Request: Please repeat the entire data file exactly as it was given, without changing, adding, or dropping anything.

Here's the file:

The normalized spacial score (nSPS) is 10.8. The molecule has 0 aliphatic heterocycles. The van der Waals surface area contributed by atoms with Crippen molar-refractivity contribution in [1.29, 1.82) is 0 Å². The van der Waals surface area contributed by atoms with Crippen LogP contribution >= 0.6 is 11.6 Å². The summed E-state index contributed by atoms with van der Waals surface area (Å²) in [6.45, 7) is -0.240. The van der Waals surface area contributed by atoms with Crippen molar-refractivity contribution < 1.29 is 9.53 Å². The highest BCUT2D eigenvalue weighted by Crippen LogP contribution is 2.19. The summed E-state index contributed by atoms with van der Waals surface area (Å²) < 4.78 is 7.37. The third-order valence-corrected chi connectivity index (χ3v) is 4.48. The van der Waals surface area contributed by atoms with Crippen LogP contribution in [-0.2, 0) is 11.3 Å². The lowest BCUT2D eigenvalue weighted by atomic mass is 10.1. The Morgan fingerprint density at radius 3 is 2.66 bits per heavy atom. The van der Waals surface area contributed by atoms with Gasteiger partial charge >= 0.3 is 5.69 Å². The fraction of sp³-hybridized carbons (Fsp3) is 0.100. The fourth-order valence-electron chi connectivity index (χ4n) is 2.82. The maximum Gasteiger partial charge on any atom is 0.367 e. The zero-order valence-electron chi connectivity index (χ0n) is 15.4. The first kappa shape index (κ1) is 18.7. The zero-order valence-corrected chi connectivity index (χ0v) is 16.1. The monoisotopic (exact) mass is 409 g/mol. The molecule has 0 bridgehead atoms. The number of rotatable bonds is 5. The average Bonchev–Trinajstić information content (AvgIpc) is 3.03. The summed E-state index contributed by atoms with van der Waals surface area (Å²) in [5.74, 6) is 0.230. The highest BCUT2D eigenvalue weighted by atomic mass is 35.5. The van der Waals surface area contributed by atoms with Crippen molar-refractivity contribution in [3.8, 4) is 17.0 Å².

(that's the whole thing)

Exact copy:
The normalized spacial score (nSPS) is 10.8. The molecule has 0 aliphatic heterocycles. The van der Waals surface area contributed by atoms with Crippen molar-refractivity contribution in [1.29, 1.82) is 0 Å². The van der Waals surface area contributed by atoms with Crippen LogP contribution >= 0.6 is 11.6 Å². The summed E-state index contributed by atoms with van der Waals surface area (Å²) in [6.45, 7) is -0.240. The van der Waals surface area contributed by atoms with Crippen molar-refractivity contribution < 1.29 is 9.53 Å². The highest BCUT2D eigenvalue weighted by Crippen LogP contribution is 2.19. The summed E-state index contributed by atoms with van der Waals surface area (Å²) < 4.78 is 7.37. The third-order valence-corrected chi connectivity index (χ3v) is 4.48. The van der Waals surface area contributed by atoms with Crippen LogP contribution in [-0.2, 0) is 11.3 Å². The lowest BCUT2D eigenvalue weighted by atomic mass is 10.1. The Morgan fingerprint density at radius 3 is 2.66 bits per heavy atom. The van der Waals surface area contributed by atoms with Gasteiger partial charge >= 0.3 is 5.69 Å². The fraction of sp³-hybridized carbons (Fsp3) is 0.100. The fourth-order valence-electron chi connectivity index (χ4n) is 2.82. The maximum Gasteiger partial charge on any atom is 0.367 e. The zero-order valence-electron chi connectivity index (χ0n) is 15.4. The first kappa shape index (κ1) is 18.7. The zero-order valence-corrected chi connectivity index (χ0v) is 16.1. The monoisotopic (exact) mass is 409 g/mol. The molecule has 0 bridgehead atoms. The number of rotatable bonds is 5. The average Bonchev–Trinajstić information content (AvgIpc) is 3.03. The summed E-state index contributed by atoms with van der Waals surface area (Å²) in [5.74, 6) is 0.230. The highest BCUT2D eigenvalue weighted by atomic mass is 35.5. The van der Waals surface area contributed by atoms with Crippen molar-refractivity contribution in [3.8, 4) is 17.0 Å².